Ash Center Researchers Release Landmark Chinese Public Opinion Study

July 9, 2020
Nanjing Pedestrian Road, a main shopping area, packed with people on a national holiday in Shanghai in 2014
Cambridge, MA—Researchers at the Ash Center for Democratic Governance and Innovation today released a landmark study examining Chinese public opinion over a 13-year period, covering the policy impact of three government administrations. Understanding CCP Resilience: Surveying Chinese Public Opinion Through Time, co-authored by Edward Cunningham, Tony Saich, and Jesse Turiel, presents findings from the longest-running independent effort to track Chinese citizen satisfaction of government performance. This new study for the first time provides an important long-term view of how Chinese citizens view their government at the national, as well as the regional and local levels in China.
 
Since the start of the survey in 2003 to its conclusion in 2016, Ash Center researchers found that Chinese citizen satisfaction with government has increased virtually across the board. From the impact of broad national policies to the conduct of local town officials, Chinese citizens rate the government as more capable and effective than ever before. “These strong satisfaction rates counter the argument that as China’s economy continued to expand and economic inequality increased, citizen satisfaction levels would drop as their relative demands increased,” said Cunningham, who serves as the director of the Center’s China Programs.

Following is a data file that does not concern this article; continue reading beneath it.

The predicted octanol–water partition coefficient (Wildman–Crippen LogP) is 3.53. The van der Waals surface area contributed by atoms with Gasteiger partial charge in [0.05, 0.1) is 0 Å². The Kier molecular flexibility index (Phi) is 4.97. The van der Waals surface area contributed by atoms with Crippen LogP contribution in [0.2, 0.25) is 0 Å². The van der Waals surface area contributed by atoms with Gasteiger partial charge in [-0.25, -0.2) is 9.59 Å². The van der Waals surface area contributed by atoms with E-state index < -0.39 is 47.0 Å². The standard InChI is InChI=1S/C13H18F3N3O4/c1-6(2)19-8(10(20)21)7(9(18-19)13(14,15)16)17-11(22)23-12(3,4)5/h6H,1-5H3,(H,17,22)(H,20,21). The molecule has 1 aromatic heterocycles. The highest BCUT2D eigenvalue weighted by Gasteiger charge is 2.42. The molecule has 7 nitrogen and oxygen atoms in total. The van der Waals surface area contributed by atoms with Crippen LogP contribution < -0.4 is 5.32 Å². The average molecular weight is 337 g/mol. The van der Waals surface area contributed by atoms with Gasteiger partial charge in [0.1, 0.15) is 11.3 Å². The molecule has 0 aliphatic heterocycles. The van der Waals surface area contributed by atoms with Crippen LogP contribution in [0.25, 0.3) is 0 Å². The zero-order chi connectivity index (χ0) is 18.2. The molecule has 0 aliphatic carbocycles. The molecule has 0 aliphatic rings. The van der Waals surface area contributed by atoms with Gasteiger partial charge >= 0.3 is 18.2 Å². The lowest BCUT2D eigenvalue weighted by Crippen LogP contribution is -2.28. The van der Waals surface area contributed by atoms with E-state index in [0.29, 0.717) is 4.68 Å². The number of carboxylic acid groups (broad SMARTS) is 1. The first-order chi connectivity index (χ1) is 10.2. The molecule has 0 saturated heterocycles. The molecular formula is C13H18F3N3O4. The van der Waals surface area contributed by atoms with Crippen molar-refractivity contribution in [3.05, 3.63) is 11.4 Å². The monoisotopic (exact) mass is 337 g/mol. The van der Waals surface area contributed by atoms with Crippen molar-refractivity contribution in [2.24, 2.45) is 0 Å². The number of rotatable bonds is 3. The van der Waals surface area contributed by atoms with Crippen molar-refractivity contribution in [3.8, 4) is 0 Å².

Despite China’s urban and coastal areas experiencing the highest rates of growth, the survey also found that more marginalized groups in poorer, inland regions are comparatively more likely to report increases in satisfaction than their wealthier counterparts in China’s booming coastal cities. Yet concerns remain. The lower the level of government services examined, the lower the level of satisfaction reported. “Given that the majority of China’s goods and services are provided by local government, this persistent relative gap in satisfaction over time is an important finding,” stated Tony Saich, director of the Ash Center.
 
While the Ash Center researchers found that attitudes over the last decade and a half are broadly supportive of China’s government, the survey also revealed that citizen perceptions of government performance in China do in fact respond to most changes in individuals’ well-being. Cunningham concluded that the “CCP isn’t immune to shifting public opinion, especially in areas like corruption, environmental degradation, health, and overall standards of living.”
 

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About the Ash Center for Democratic Governance and Innovation  

The Ash Center for Democratic Governance and Innovation at Harvard Kennedy School advances excellence in governance and strengthens democratic institutions worldwide. Through its research, education, international programs, and government innovations awards, the Center fosters creative and effective government problem solving and serves as a catalyst for addressing many of the most pressing needs of the world’s citizens.
 

Contact Information 

Daniel Harsha
Ash Center for Democratic Governance and Innovation

Daniel_Harsha@hks.harvard.edu
 
Sarah Grucza
Ash Center for Democratic Governance and Innovation

Sarah_Grucza@hks.harvard.edu